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FOR IMMEDIATE RELEASE
January 17, 2001
High Court Upholds State’s Sexual Predator Law


Olympia - January 17, 2001 - The United States Supreme Court today held that a Washington civil-commitment law designed to protect the public and provide treatment for violent sexual predators is constitutional even if the law is applied to individuals in a manner that is punitive.

The court majority found that the treatment of a convicted rapist at the state’s Special Commitment Center can’t be used as grounds to overturn Washington’s civil-commitment law for sexually violent predators.

"In its decision today, the Supreme Court agreed with us that the treatment of an individual in civil commitment can’t make an otherwise constitutional civil law invalid," Attorney General Christine Gregoire said. "We are pleased the court reached a conclusion that recognizes the Legislature’s right to protect its citizens and also to provide appropriate treatment for sexual predators."

The decision came in a case filed by Andre Brigham Young, a rapist who was civilly committed under the Sexually Violent Predator Law in 1990. The law, the first of its kind in the country, was passed by the Legislature earlier the same year. It is intended to protect the public from sexual violence, while providing treatment for persons who suffer from disorders that make them likely to commit future sexually violent acts.

In his suit, Young claimed that allegedly punitive conditions at Washington’s Special Commitment Center convert the state’s civil statute into a criminal law. He argued that violates the Constitution by punishing him more than once for the same crimes.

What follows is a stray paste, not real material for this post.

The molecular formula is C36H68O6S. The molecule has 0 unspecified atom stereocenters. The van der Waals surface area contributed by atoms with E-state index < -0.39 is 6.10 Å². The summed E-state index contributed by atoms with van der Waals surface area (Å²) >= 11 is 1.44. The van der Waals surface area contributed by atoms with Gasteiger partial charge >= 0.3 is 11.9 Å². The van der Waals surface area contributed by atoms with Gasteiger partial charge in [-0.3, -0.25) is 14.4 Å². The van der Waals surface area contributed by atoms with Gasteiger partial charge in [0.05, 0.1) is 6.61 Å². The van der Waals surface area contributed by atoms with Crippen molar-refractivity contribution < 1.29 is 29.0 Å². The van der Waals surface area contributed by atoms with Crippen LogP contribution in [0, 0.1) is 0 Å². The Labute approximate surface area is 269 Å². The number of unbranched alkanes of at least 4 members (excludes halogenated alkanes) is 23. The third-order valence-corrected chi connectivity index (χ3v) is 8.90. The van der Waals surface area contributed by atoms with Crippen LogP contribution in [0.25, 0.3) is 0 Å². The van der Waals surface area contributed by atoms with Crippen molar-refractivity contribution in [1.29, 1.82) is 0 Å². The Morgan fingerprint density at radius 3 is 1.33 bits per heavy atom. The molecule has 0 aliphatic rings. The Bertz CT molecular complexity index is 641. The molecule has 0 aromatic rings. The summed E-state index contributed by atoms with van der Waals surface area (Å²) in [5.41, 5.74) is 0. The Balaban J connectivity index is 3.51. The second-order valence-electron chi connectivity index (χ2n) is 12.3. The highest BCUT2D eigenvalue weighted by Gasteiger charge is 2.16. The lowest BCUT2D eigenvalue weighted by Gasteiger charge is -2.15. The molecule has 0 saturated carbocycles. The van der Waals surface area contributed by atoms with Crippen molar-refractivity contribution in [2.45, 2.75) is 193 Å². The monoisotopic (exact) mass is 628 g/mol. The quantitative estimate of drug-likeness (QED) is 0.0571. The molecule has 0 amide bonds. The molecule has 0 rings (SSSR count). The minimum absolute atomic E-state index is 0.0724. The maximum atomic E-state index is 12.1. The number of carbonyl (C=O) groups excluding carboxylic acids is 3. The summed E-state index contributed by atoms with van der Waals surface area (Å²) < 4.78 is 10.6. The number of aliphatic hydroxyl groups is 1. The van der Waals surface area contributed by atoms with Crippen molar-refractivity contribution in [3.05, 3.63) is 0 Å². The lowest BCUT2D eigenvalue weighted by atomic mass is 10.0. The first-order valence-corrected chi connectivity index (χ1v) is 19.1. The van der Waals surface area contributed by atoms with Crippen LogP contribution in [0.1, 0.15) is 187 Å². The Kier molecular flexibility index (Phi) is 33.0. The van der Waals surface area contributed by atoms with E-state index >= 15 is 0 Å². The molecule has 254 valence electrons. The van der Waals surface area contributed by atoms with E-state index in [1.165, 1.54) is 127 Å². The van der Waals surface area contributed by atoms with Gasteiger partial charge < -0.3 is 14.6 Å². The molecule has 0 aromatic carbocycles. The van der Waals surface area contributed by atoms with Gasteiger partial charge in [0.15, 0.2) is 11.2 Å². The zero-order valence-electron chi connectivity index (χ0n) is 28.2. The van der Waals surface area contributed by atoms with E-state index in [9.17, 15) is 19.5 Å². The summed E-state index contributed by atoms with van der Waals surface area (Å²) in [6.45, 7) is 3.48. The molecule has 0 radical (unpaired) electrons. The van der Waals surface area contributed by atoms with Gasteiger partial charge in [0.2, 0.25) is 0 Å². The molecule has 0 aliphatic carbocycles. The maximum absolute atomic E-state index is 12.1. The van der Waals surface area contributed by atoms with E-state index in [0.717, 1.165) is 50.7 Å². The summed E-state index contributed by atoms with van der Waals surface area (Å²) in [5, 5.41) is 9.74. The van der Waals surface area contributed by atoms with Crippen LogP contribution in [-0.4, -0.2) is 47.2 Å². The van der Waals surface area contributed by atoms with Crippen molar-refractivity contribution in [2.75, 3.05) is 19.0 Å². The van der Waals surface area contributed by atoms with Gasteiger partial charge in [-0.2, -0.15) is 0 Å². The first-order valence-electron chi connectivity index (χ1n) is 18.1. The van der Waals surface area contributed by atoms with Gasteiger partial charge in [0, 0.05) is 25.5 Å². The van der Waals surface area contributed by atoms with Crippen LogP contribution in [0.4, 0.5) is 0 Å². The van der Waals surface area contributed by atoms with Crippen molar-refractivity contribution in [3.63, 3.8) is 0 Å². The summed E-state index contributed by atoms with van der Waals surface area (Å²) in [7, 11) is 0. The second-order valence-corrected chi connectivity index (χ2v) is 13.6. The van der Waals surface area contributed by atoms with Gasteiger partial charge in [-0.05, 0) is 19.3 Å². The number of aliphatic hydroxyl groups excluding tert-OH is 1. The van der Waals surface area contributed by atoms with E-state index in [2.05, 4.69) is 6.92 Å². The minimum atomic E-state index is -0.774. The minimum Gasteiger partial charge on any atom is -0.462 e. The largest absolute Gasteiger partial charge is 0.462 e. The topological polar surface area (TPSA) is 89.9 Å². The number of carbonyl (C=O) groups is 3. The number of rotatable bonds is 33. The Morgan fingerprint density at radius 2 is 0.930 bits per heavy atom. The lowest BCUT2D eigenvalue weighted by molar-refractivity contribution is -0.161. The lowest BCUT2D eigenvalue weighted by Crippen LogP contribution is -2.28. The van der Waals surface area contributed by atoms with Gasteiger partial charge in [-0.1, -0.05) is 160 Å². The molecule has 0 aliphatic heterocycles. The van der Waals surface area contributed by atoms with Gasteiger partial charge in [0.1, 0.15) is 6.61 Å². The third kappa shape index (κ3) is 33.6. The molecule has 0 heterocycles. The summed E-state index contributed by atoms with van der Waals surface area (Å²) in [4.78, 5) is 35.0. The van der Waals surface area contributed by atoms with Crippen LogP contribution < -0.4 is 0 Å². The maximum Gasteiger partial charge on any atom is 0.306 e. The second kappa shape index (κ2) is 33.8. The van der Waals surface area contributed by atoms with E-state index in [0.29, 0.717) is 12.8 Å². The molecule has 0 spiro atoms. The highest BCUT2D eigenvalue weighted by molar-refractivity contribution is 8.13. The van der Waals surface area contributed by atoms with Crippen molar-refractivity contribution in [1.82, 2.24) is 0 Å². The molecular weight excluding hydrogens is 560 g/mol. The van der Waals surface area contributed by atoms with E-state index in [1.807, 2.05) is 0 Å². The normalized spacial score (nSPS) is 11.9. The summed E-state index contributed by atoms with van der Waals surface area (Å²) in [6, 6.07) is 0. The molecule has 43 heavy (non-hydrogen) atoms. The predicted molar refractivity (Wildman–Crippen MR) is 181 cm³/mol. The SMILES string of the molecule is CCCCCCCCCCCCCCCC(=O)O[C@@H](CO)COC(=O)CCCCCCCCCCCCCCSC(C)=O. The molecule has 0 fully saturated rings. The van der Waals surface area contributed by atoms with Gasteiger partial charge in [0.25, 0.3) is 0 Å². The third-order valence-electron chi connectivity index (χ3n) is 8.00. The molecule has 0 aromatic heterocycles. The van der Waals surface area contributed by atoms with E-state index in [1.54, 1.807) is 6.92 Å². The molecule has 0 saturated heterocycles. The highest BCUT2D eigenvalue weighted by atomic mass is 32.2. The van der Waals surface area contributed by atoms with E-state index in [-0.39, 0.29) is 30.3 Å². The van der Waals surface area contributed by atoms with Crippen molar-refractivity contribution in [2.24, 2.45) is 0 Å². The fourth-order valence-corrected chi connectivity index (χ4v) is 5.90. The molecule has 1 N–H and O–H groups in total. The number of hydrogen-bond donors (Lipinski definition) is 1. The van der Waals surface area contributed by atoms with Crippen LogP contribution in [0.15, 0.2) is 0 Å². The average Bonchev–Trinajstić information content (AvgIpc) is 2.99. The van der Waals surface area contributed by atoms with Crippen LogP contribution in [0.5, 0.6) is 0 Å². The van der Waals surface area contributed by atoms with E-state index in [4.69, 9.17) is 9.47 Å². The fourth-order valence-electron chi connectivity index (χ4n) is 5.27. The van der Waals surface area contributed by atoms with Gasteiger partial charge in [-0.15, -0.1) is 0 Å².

In today’s Supreme Court opinion, the Court held that Young would be entitled to sue if he believes punitive conditions exist at the Commitment Center, but that the law itself remains a valid civil law.

A 1997 U.S. Supreme Court opinion upheld the constitutionality of a Kansas civil-commitment law that was virtually identical to Washington’s sexual predator statute. Today’s decision concerned only the manner in which such laws are applied to individuals.

The opinion reverses a decision of the 9th U.S. Circuit Court of Appeals, which held that Young was entitled to a hearing to demonstrate that the commitment law was criminal in nature, based on the allegedly punitive conditions at the Special Commitment Center.

The decision was 8-1, with Justice John Paul Stevens dissenting.

 

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